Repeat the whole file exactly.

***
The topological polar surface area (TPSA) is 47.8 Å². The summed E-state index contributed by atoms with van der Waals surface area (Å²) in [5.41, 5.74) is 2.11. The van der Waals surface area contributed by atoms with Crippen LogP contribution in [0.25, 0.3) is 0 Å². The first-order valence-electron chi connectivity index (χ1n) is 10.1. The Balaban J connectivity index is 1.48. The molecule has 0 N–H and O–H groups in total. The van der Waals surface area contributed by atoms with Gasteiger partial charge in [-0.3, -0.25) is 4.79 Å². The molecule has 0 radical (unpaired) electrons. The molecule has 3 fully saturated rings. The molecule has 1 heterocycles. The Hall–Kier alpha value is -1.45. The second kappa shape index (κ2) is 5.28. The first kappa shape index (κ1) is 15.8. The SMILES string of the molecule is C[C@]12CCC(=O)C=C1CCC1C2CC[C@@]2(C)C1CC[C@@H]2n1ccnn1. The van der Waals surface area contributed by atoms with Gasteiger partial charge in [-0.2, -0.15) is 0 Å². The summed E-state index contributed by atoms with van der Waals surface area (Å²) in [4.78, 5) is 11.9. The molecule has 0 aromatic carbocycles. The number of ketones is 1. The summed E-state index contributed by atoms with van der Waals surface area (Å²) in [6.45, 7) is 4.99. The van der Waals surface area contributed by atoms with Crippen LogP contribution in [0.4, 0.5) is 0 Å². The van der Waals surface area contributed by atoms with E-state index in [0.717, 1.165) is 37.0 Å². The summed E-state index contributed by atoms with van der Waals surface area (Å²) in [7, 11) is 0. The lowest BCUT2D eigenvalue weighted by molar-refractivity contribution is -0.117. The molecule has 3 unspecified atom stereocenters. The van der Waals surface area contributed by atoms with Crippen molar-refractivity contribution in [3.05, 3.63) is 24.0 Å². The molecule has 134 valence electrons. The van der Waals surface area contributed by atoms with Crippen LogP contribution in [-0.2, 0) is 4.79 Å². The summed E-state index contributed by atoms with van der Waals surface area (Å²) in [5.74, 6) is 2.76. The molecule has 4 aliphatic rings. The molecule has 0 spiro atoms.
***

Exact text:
The topological polar surface area (TPSA) is 47.8 Å². The summed E-state index contributed by atoms with van der Waals surface area (Å²) in [5.41, 5.74) is 2.11. The van der Waals surface area contributed by atoms with Crippen LogP contribution in [0.25, 0.3) is 0 Å². The first-order valence-electron chi connectivity index (χ1n) is 10.1. The Balaban J connectivity index is 1.48. The molecule has 0 N–H and O–H groups in total. The van der Waals surface area contributed by atoms with Gasteiger partial charge in [-0.3, -0.25) is 4.79 Å². The molecule has 0 radical (unpaired) electrons. The molecule has 3 fully saturated rings. The molecule has 1 heterocycles. The Hall–Kier alpha value is -1.45. The second kappa shape index (κ2) is 5.28. The first kappa shape index (κ1) is 15.8. The SMILES string of the molecule is C[C@]12CCC(=O)C=C1CCC1C2CC[C@@]2(C)C1CC[C@@H]2n1ccnn1. The van der Waals surface area contributed by atoms with Gasteiger partial charge in [-0.2, -0.15) is 0 Å². The summed E-state index contributed by atoms with van der Waals surface area (Å²) in [4.78, 5) is 11.9. The molecule has 0 aromatic carbocycles. The number of ketones is 1. The summed E-state index contributed by atoms with van der Waals surface area (Å²) in [6.45, 7) is 4.99. The van der Waals surface area contributed by atoms with Crippen LogP contribution in [0.4, 0.5) is 0 Å². The van der Waals surface area contributed by atoms with E-state index in [0.717, 1.165) is 37.0 Å². The summed E-state index contributed by atoms with van der Waals surface area (Å²) in [7, 11) is 0. The lowest BCUT2D eigenvalue weighted by molar-refractivity contribution is -0.117. The molecule has 3 unspecified atom stereocenters. The van der Waals surface area contributed by atoms with Crippen molar-refractivity contribution in [3.05, 3.63) is 24.0 Å². The molecule has 134 valence electrons. The van der Waals surface area contributed by atoms with Crippen LogP contribution in [-0.2, 0) is 4.79 Å². The summed E-state index contributed by atoms with van der Waals surface area (Å²) in [5.74, 6) is 2.76. The molecule has 4 aliphatic rings. The molecule has 0 spiro atoms.